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Chamber Music from Debussy to Crane

Debussy: Cinq Poemes de Baudelaire Laurence Crane: Piano Quintet (World premiere) Shostakovich: Quartet No.8 in C minor Op.110 Piazzolla: Four for Tango
A Cabaret Festschrift: Songs by Charlotte Bray, Robert Fokkens, Laurence Crane and Dougal Irvine (World premiere)

Anne Sophie Duprels (soprano) Andrew Matthews-Owen (piano) Brodowski Quartet

Purcell Room, Southbank, London, October 16th 2011

The soprano Anne Sophie Duprels proved a fitting replacement for the indisposed Claire Booth in this rare appearance in the capital as a recitalist.

Debussy's Baudelaire settings were conceived on a vast scale, the influence of Wagner permeating both structure and harmony. Lasting nearly 30 minutes, they are complex and technically demanding for both singer and pianist. We were blessed on Sunday night in having artists of such imagination and technical security as Duprels and Matthews-Owen.

Duprels took us through every emotion and vista, her rich lyric soprano navigating the highs and lows of the score with natural identification and total absorption. A star of the opera platform, she utilises the same dramatic qualities in her recital performances and, in music of this scale, it works wonderfully.

Matthews-Owen matched Duprels on each step of the journey. His playing is a combination of conviction and intelligence (he is no stranger to complex modern scores) paired with an array of vivid pianistic colours which illuminate the singer's reflections. A fine duo.

The focus of the evening was the launch of the Richard Thomas Foundation, Laurence Crane's Piano Quintet the first result fruit of its creation. Crane certainly has a following, and some of what we heard on this occasion was moving and hypnotic in its minimalism. What was curious was Crane's refusal to allow quartet and pianist to play together. Most of the work had a rather 'us' and 'him' feel to them. The most memorable moments came when the musicians' scores collided. Otherwise, repeated figures, the same figures, repeated again and again, lost my attention, even with the quintet performing the score with the utmost commitment and care.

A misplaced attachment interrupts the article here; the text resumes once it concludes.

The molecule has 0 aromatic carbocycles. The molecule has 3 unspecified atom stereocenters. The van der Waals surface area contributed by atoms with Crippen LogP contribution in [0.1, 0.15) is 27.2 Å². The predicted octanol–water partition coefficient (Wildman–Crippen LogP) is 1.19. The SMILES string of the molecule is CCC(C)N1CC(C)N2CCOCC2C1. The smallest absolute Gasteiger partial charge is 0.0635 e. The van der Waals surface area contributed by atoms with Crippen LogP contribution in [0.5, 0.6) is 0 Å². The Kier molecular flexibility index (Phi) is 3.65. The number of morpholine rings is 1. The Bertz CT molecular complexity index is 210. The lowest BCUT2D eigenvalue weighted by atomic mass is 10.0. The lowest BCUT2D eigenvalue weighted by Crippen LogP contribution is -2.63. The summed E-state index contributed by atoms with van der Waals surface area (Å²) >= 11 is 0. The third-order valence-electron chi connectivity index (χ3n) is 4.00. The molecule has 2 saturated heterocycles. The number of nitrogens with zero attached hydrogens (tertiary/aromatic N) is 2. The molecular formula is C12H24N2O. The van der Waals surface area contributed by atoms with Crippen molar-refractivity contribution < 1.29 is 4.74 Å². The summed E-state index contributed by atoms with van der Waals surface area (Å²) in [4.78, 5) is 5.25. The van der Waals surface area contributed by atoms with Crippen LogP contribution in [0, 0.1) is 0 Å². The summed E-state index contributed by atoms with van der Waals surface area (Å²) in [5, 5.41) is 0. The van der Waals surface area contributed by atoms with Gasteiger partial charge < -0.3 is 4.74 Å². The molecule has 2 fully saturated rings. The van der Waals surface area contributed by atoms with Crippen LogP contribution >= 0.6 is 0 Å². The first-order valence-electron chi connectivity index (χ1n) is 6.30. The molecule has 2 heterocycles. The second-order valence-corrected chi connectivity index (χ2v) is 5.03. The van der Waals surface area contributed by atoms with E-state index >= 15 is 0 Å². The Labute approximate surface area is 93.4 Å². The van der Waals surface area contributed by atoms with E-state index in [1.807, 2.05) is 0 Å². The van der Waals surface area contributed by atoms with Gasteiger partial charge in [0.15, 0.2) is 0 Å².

In the Shostakovich that we heard what the Brodowski Quartet is truly capable of. It was a performance of startling energy, which reflected the deep trauma the composer was experiencing as he wrote the work in a frenzy over 3 days; an angry score, dedicated to the memory of the victims of 'fascism and war'. . The Brodowskis held us in rapt attention, from stabbing motifs and lilting passages of regret, every emotion was reactivated, every part as clear as the next. It was a master class in ensemble playing.

The quartet then wisely lightened the mood with Piazolla's Four for Tango, a piece of dazzling exuberance evoking the dance rhythms of the composer's native Latin America. It was dramatic on the eye and thrilling on the ear. A fitting and brilliant conclusion to their contribution.

A short selection of varied songs ended the evening, the most affecting being 2 poignant songs by Charlotte Bray and Robert Fokkens - composers of the younger generation who are making their mark with original and memorable writing. These songs evoked some of Shakespeare's sonnets arranged as haiku by Richard Thomas' wife Caroline. The words and music were concentrated and beautiful, and perfectly executed by the soprano and pianist. We are told these two songs mark the start of an ongoing collaboration setting these haiku. We eagerly await more!

This moving and memorable evening was preceded by a pre-concert talk held between the composers and chaired, with customary panache, by BBC Proms presenter Katie Derham. Composers rarely do themselves justice in these events, but Bray and Fokkens charmed in their honesty and genuine passion for what they do.

Caroline McGee